University administrators, college faculty, and I are investigating this matter.

My colleagues and I in the university’s leadership support…all forms of free speech, but we do not support violence or language that encourages violence.

Professor Reynolds has built a significant platform to discuss his viewpoints, but his remarks on Twitter are an irresponsible use of his platform.” (my emphasis)

Yes, Professor Reynolds has built a significant platform through his Instapundit blog and Twitter account to discuss his viewpoints.  It is also his own, and not one endorsed by the University of Tennessee College of Law, paid for by the College of Law, or even given attention by the College of Law until recently, when the Professor said three words that hurt someone’s feelings enough to get his Twitter account briefly suspended.  Since his acts of contrition weren’t enough for you and the rest of the university, you decided to “investigate” him.

I’ve attempted to contact you personally to determine the nature of this “investigation.”  Your assistant informs me you’ve received a tremendous amount of contact from concerned parties interested in what course of action you plan to pursue.  She also tells me that you’re personally responding to each and every party who calls, and as of yesterday you were “overwhelmed” with the amount of contact.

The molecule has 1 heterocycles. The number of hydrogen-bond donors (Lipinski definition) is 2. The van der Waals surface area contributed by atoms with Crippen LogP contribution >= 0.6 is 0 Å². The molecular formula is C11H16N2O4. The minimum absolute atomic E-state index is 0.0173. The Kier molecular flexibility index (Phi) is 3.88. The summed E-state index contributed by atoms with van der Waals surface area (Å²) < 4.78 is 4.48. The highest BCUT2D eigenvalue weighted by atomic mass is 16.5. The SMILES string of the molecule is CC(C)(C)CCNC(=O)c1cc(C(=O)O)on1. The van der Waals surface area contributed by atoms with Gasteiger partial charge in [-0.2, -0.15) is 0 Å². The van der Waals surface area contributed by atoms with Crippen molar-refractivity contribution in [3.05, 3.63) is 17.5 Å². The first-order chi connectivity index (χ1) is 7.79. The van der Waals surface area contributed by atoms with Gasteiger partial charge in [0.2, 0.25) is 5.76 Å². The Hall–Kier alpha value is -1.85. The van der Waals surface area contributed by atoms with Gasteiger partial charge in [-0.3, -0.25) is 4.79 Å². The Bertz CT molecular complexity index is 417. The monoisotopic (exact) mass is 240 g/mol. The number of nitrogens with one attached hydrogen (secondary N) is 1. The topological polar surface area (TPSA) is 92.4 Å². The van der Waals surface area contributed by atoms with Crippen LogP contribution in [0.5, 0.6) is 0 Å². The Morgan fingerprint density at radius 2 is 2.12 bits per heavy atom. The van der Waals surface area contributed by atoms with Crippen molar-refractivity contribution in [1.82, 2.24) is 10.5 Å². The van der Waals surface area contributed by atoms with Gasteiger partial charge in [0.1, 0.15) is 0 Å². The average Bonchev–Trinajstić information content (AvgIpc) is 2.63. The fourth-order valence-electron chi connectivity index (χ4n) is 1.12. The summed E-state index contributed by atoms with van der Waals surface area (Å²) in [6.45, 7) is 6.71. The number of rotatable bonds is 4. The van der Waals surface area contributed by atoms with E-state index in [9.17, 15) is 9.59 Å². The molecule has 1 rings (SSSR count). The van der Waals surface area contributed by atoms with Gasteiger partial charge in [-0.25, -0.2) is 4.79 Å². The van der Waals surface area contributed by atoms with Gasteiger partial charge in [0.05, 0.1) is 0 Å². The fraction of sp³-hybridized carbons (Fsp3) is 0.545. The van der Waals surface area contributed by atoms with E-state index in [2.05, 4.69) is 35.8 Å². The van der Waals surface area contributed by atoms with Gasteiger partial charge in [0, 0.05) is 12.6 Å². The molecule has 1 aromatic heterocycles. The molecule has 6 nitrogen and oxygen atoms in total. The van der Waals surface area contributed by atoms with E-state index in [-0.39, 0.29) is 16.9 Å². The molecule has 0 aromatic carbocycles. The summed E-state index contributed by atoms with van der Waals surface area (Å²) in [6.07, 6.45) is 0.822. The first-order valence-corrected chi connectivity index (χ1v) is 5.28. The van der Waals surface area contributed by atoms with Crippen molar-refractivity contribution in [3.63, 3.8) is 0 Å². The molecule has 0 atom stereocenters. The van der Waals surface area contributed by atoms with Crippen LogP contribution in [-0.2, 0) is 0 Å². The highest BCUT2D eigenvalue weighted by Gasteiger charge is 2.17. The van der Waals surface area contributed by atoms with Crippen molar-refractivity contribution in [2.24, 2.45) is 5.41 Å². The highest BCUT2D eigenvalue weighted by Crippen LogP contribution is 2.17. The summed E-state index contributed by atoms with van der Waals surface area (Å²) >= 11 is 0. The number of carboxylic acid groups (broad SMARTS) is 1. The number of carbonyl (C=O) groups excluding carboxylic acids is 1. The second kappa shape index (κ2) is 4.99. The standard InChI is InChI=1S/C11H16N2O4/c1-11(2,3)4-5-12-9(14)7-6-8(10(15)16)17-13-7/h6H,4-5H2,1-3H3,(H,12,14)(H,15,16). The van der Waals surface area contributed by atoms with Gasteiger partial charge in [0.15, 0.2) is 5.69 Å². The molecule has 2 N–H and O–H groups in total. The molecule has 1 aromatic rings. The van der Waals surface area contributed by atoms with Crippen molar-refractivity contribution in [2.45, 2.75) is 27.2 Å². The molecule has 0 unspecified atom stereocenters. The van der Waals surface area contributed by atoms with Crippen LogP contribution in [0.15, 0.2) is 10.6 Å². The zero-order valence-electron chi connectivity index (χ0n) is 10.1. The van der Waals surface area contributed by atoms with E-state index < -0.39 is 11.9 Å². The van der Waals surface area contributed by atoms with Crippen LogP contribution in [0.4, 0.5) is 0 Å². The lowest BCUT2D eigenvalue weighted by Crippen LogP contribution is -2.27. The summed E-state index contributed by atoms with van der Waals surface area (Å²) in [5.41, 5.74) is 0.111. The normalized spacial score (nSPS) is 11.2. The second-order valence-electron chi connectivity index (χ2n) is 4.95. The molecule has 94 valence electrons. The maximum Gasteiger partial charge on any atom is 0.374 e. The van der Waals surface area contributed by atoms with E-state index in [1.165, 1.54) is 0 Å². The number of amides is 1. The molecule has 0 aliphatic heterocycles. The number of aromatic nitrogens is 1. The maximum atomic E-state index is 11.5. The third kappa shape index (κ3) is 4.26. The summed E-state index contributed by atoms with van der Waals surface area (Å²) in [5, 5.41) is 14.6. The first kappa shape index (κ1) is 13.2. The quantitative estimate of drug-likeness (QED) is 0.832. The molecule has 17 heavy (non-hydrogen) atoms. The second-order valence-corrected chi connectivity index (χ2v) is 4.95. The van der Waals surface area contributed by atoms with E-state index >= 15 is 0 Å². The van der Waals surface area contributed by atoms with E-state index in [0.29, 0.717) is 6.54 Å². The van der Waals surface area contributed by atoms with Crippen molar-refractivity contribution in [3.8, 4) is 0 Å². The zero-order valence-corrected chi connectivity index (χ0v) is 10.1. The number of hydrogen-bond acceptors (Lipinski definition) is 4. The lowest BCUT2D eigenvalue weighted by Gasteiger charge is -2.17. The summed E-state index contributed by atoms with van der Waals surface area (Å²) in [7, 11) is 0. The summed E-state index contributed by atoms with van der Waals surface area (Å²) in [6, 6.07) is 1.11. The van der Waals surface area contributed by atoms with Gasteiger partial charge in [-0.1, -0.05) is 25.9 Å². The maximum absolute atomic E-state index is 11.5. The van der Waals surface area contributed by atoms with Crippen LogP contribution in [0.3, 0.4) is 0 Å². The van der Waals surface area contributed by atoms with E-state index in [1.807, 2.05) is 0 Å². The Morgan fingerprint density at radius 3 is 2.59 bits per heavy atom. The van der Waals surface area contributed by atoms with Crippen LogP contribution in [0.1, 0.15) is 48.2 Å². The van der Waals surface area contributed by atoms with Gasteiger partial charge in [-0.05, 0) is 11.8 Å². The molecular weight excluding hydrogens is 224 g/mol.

You should be “overwhelmed.”  You should also be ashamed of yourself for casting your lot with the outrage mob calling for Professor Reynolds’ head.  It’s an irresponsible act unbecoming a dean of a law school, an institution ostensibly designed to bring competent attorneys into the world instead of shielding them from nasty bad words that make them feel “unsafe.”  This should be the biggest black mark on your career as Dean of the College of Law, as you’ve now shown only those who toe the leftist, regressive viewpoints are tolerated as educators at your institution.

Dean Wilson, you’re dangerously close to embarrassing yourself and the University with your witch hunt against Professor Reynolds.  Smarter folk than I entertain thoughts this could open the College of Law up for litigation.  The University’s already spent quite a sum settling a spurious Title IX lawsuit with former students, and I doubt very seriously those holding the purse strings want to settle another, especially one regarding a nationally respected, tenured professor.